SEC lacks rules but starts filing complaints of fraud
By The Tribune-Review
Published: Friday, April 26, 2013, 9:17 p.m.
The rules aren't even in place yet but allegations of fraud are already flying.
The Securities and Exchange Commission is crafting rules to implement a new law that makes it easier for private firms to raise money from the general public.
The agency has accused a Washington firm and its owner, Daniel Peterson, of using the new law to lure investors into forking over cash for a phony deal that promised “fictitious” returns. Peterson denied the allegations.
The complaint, filed Thursday in federal court in Spokane, Wash., marks the first time the agency has accused someone of referencing the Jobs Act as part of a fraudulent scheme, according to the SEC.
Show commenting policy
TribLive commenting policy
You are solely responsible for your comments and by using TribLive.com you agree to our Terms of Service.
We moderate comments. Our goal is to provide substantive commentary for a general readership. By screening submissions, we provide a space where readers can share intelligent and informed commentary that enhances the quality of our news and information.
While most comments will be posted if they are on-topic and not abusive, moderating decisions are subjective. We will make them as carefully and consistently as we can. Because of the volume of reader comments, we cannot review individual moderation decisions with readers.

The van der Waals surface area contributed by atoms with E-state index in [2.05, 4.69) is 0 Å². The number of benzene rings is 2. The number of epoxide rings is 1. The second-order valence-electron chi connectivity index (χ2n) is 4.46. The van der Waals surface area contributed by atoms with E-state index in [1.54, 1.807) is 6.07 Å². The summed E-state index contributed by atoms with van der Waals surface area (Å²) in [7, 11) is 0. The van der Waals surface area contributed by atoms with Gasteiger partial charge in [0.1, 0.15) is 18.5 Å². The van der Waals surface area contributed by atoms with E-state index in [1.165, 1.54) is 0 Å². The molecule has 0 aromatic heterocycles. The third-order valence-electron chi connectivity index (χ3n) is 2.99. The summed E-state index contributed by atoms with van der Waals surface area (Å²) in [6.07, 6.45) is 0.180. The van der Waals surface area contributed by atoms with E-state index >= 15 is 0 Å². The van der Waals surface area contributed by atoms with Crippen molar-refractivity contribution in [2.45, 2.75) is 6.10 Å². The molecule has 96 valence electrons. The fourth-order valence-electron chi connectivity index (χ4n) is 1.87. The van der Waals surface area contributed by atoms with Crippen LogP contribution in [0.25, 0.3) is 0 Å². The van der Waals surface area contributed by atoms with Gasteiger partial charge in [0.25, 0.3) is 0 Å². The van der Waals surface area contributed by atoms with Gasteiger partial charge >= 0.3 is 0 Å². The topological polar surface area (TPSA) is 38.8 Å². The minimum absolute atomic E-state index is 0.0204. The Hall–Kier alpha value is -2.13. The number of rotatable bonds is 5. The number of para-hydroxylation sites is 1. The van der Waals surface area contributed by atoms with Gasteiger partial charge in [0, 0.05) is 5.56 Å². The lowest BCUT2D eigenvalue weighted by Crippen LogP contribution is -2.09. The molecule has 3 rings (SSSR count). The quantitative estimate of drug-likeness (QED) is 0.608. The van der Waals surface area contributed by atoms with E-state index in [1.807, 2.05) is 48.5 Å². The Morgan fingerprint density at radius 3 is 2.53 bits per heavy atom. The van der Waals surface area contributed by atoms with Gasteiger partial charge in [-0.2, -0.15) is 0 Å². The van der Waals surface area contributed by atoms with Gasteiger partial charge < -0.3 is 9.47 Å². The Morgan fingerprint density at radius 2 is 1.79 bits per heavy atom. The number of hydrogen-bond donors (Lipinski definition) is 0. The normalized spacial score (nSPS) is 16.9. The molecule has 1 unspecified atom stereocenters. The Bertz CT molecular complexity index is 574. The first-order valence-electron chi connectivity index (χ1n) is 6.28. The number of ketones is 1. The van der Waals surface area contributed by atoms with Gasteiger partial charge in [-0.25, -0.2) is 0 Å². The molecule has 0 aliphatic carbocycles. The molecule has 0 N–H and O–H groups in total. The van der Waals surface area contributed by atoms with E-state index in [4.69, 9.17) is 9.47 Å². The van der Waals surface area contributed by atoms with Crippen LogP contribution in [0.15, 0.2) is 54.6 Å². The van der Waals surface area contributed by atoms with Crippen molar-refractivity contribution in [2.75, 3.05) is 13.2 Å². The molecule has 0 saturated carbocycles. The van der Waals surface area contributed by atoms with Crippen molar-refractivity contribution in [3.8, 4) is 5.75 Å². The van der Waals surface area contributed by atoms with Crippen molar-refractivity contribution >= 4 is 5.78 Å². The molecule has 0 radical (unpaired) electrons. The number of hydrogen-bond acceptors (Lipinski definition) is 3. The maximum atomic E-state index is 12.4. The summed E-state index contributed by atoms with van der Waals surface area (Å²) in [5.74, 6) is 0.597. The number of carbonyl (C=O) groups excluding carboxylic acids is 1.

We value thoughtful comments representing a range of views that make their point quickly and politely. We make an effort to protect discussions from repeated comments either by the same reader or different readers.
We follow the same standards for taste as the daily newspaper. A few things we won't tolerate: personal attacks, obscenity, vulgarity, profanity (including expletives and letters followed by dashes), commercial promotion, impersonations, incoherence, proselytizing and SHOUTING. Don't include URLs to Web sites.
We do not edit comments. They are either approved or deleted. We reserve the right to edit a comment that is quoted or excerpted in an article. In this case, we may fix spelling and punctuation.
We welcome strong opinions and criticism of our work, but we don't want comments to become bogged down with discussions of our policies and we will moderate accordingly.
We appreciate it when readers and people quoted in articles or blog posts point out errors of fact or emphasis and will investigate all assertions. But these suggestions should be sent via e-mail. To avoid distracting other readers, we won't publish comments that suggest a correction. Instead, corrections will be made in a blog post or in an article.
- Minorities crucial to filling Marcellus shale gas drilling jobs
- Natural gas industry buoyed by advancing technology
- Encouraging employment report fails to stir much excitement to stock markets
- Samsung introduces free streaming radio service
- Teach your engine well
- Employers nationwide added 175K jobs despite harsh weather
- JPMorgan whistle-blower gets $64M for mortgage fraud tips
- Coca-Cola CEO’s pay, bonus drop
- U.S. trade deficit rose to $39.1 billion in January
- Cabbies protest ride startups
- Demand grows for digital deal suppliers